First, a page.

My History with Dave Sim

This is a response to a fan’s interest some weeks back:

I believe this is my first Cerebus comic.

Although my indirect history with Dave Sim is a long and simple one (I first started getting into comics with Cerebus back in the early 90s and now the only convention I appear at – S.P.A.C.E. – is one that Sim helped popularize), my direct history with him is fairly short and complicated.

I tried to find the letters that we sent back and forth so that you could have the whole story, but I couldn’t find anything.  So instead, we’ll have to rely on my imperfect memory.

I first sent Sim a letter when I was living in the-root-of-all-that’s-evil-California.  It was about that time that I was starting to get interested in his Issue 186/Tangent stuff, and I found some articles that I thought he might find humorous (I think something from Newsweek titled “Why Men are Funnier than Women” was one of them).  He sent back a pleasant letter, so I thought we got the ball rolling.

It was about this time that I had my ingenious idea of getting work as an inker at Marvel, then getting popular as an inker at Marvel, then branching out into my own book.  So I started asking Sim’s advice.  Most of it was pretty long-winded, but helpful stuff.  After about the third or forth letter, Sim basically said, “Listen, this is the third or forth time you’ve sent me a letter without actually doing anything about it.  Get you head out of your ass and get to making something.”  That’s about the time I finished my first draft of Tiny Life.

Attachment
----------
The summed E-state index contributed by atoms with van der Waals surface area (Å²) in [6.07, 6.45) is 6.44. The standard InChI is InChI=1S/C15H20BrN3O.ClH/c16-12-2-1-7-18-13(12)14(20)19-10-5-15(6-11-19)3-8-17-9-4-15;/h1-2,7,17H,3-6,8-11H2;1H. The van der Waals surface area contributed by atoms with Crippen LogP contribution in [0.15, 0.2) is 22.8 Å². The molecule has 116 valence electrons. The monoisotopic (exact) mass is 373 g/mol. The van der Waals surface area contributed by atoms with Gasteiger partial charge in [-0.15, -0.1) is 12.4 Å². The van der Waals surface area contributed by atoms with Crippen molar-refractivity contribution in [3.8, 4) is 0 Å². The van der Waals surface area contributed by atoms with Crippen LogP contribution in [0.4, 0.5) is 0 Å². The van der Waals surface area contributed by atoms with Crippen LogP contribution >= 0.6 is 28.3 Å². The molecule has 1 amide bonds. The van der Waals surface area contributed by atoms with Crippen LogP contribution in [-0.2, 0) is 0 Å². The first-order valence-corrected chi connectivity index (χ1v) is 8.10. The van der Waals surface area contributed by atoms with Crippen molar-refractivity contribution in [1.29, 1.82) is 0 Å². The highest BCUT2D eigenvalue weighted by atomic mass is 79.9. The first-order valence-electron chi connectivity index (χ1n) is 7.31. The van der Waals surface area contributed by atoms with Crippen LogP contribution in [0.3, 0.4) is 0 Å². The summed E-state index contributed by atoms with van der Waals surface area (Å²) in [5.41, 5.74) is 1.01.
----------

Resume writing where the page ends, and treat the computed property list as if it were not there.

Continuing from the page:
When I got back to Michigan, I decided to start actually making it.  From Tiny Life Demos:

Buy me! Bad art for $25!

Unfortunately, my (then) fiancé was living with her parents, I was looking for a teaching job, and because I was living with my parents, I had to help install a new roof and some new windows.  Needless to say, I didn’t get much done that summer: all told, I scripted two issues and drew five pages.  A year passed before I was able to begin again.

During this year I did a lot of homework on the subject.  I learned all about printing and publishing and soliciting and timeframes and self-deadlines… basically, I learned all I could about the business.  Before I even started drawing the first page I got a DBA (Doing Business As…), a website, a business phone, a fax line, and a P.O. Box.  In hindsight, this was the wrong thing to do.

I should have been concentrating on my anatomy.  I should’ve been figuring out the best way to do background behind a stick figure (if his body is always a line, and his head is always white, should the background be solid colors or cross hatch?  Stippling?  Zip-a-tone?).  I should’ve been figuring out how to letter a comic when my handwriting is next-to-illegible.